Book Review: “The Snowball: Warren Buffett and the Business of Life” by Alice Schroeder

Warren Buffer is one of people I admire. He’s got excellent business sense with integrity. With one track mind of acquiring money, he became one of the richest men of the world. And now, he stands ready to give away his money to good causes just like the steel tycoon, Andrew Carnegie. I admire his talents and good sense of life purposes.

I often wondered how he could acquire so much weather just by managing a good stock portfolio. This book gave a good account of his rise from being a trader working for Ben Graham, his mentor and teacher, to his huge, current holding of Berkshire Hathaway. It was through the “snowballing” or compounding the assets and the “float” of the assets he owns that the snowball got as big as it is now.

Some of Warren Buffet’s winning traits: 1. stay focused: he doesn’t own too many stocks – just enough for him to pay his full attention. This applies to friendships too. 2. Buy with caution and sufficient margin of safety – like American Express when under stress. 3. Do your homework; reads a lot. He likes to read the annual reports from cover to cover and Wall Street Journal. 4. Only buy stocks he understands the business models. 5. See the big picture: for every $1 he spent now, he thinks it’s like spending $10 in the future so he takes care not to waste money.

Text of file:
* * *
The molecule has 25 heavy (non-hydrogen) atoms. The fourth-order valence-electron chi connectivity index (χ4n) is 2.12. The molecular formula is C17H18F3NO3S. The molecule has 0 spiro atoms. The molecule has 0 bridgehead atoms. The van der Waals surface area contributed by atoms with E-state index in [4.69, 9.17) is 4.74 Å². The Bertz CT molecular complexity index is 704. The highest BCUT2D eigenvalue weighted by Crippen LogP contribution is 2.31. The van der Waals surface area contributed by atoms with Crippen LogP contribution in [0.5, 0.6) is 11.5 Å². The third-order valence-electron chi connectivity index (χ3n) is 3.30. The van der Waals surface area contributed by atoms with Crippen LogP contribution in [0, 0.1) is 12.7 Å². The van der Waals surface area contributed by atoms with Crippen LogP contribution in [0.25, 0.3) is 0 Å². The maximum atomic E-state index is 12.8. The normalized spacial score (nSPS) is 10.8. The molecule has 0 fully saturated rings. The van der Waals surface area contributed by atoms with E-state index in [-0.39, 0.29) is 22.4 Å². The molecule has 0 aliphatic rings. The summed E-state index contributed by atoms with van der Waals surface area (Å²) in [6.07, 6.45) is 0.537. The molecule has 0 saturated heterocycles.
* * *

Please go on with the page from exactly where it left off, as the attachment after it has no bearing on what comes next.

His other quirks: 1. doesn’t like confrontations because of his fear of his irate, bipoloar Mom, 2. doesn’t like letting go – like the relationship with his estranged wife, 3. applying his one-track focus on relationship like the ones with Kay Graham. 4. drinks Pepsi early in his life and Cherry Coke after buying big chunk of Coca Cola.

Have read an earlier biography of Warren Buffet by Roger Lowenstein, I believe this book goes into more details about his relationship with his loved ones – his wife, his mistress – Astrid, his children. It also goes into more details about each deal. The audiobook is wonderful as the narrator mimics Warren Buffet’s voice really well, giving the audiobook some vividness. The printed book has many photographs that connect the characters to their real faces.

Overall, I can say with certainty that Warren Buffet lives his life to fullest potential and yet he judges his own success by how much he’s loved by the people he wants to love him. The bonus is that he’s loved by many people who need not love him. Now, how many people can claim that kind of success in their life times?!